Procedural Skills

The American work culture changed as the baby-boomer generation grew up and the X and Y generation entered the scene. New graduates no longer sought service jobs as they did in the ’60s. Instead, graduates from colleges and high schools wanted the excitement of technology—independence, self-scheduling, free-thinking, big money, high-tech, and out-of-the-box thinking—all incompatible with most healthcare jobs. As a result, healthcare faced a staffing crisis.

So how did healthcare experts propose to resolve the national healthcare staffing crisis? First, they recommended discharging patients home sooner. They moved forward with their plan but did not develop the infrastructure to support families who had to take on the extra burden.

The “Procedural Skills” section helps fill in the gaps between what families are shown at healthcare families and what they need to know at home. You’ll find written step-by-step instructions, videos, and links to sites demonstrating some of the more common healthcare procedures and “need-to-know” preventive care guidelines necessary for safe and effective care at home.

Caregiver Fundamentals

When providing care, being successful in their recovery requires more than knowing how to change a dressing or give medication. Caregivers also need to know the warning signs of impending trouble and what actions to take to prevent what might occur, if possible. If your gut is telling you something is wrong, listen to it. Investigate that feeling. Confirm what you know and determine what you don’t know. Then, compare what you find to what you know you should be seeing if everything is alright. If there is a difference, is there something you can do about it yourself, or do you need to contact your family member’s healthcare team? As a caregiver, you are the first line of defense for your family member and their greatest source of protection and insight into keeping them healthy and moving toward recovery.
Caregiver Fundamentals provides a series of independent medical topics related to fundamental care areas. In addition, I provide links to YouTube videos showing examples of procedures’ performances. I have no affiliation with the producers of the videos. I selected the video because it looked informative, and I felt it would be helpful for you to watch. If you know of a better example, I’m open to suggestions as long as it’s free.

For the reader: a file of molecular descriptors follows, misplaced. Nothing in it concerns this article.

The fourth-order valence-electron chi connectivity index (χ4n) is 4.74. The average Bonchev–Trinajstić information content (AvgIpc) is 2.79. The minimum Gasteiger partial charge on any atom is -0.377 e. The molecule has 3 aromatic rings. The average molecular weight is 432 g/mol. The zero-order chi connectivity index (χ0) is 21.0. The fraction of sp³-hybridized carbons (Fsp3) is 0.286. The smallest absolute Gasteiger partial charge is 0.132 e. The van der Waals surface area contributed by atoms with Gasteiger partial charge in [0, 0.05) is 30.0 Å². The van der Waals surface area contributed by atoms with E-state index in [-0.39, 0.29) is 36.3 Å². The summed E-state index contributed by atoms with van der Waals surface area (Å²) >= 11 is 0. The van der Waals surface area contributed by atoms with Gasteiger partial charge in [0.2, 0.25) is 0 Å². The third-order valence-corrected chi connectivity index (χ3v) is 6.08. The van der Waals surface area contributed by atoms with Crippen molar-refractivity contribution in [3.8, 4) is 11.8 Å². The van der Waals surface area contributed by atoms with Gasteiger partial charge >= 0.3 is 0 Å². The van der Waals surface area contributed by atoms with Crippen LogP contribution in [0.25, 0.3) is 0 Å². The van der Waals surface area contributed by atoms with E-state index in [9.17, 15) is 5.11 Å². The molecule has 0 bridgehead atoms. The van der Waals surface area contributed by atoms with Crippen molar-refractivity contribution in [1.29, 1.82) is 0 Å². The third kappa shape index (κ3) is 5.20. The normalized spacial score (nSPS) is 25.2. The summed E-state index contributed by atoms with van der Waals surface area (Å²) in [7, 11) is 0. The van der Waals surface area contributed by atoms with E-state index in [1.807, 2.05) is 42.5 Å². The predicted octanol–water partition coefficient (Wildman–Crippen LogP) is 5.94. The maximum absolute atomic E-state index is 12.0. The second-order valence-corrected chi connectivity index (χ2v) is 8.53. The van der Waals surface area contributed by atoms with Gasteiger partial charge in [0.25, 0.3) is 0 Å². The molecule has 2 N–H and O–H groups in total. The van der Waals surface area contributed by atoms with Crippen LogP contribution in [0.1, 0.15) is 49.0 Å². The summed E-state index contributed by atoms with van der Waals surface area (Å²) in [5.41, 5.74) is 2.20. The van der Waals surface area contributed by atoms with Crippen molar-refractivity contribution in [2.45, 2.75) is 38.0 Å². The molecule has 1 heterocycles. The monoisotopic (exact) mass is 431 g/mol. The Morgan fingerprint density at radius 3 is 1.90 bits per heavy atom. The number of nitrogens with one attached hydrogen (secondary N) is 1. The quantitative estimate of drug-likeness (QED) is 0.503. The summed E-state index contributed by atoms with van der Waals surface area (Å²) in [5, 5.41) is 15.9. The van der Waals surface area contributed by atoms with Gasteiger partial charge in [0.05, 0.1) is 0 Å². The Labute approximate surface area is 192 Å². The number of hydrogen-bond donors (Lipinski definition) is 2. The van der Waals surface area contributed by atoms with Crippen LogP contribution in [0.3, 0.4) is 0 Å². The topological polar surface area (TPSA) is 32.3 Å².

Wash your hands after blowing your nose.

Medical Condition Overview

Sometimes it helps to know more about the medical condition causing the problem. Knowing what happens when the medical condition is out of control makes symptoms easier to recognize as they develop. Furthermore, once you realize what is wrong and how it differs from normal, you can formulate an action plan to correct the problem. Finally, knowing what to do, what often works, and what other options might be available if the initial plan doesn’t work gives the caregiver more options to help their family member recover.

Medication Supervision

Probably all caregivers assist with giving medications in some format when caring for a family member. On the surface, giving medications seems simple, but it can be deadly if you’re not careful. Giving too much or too little medication can cause serious harm to someone. On the other hand, giving a medication the wrong way can affect a drug’s potency and response time. Therefore, it is essential to understand what you give, why, how to give it, when, how much to give, and how often.

Furthermore, some medications are potentially dangerous if given incorrectly and carefully administered. For example, drugs like insulin and heparin act quickly, and small mistakes can have serious consequences. Therefore, caregivers must be alert and pay attention when administering medications.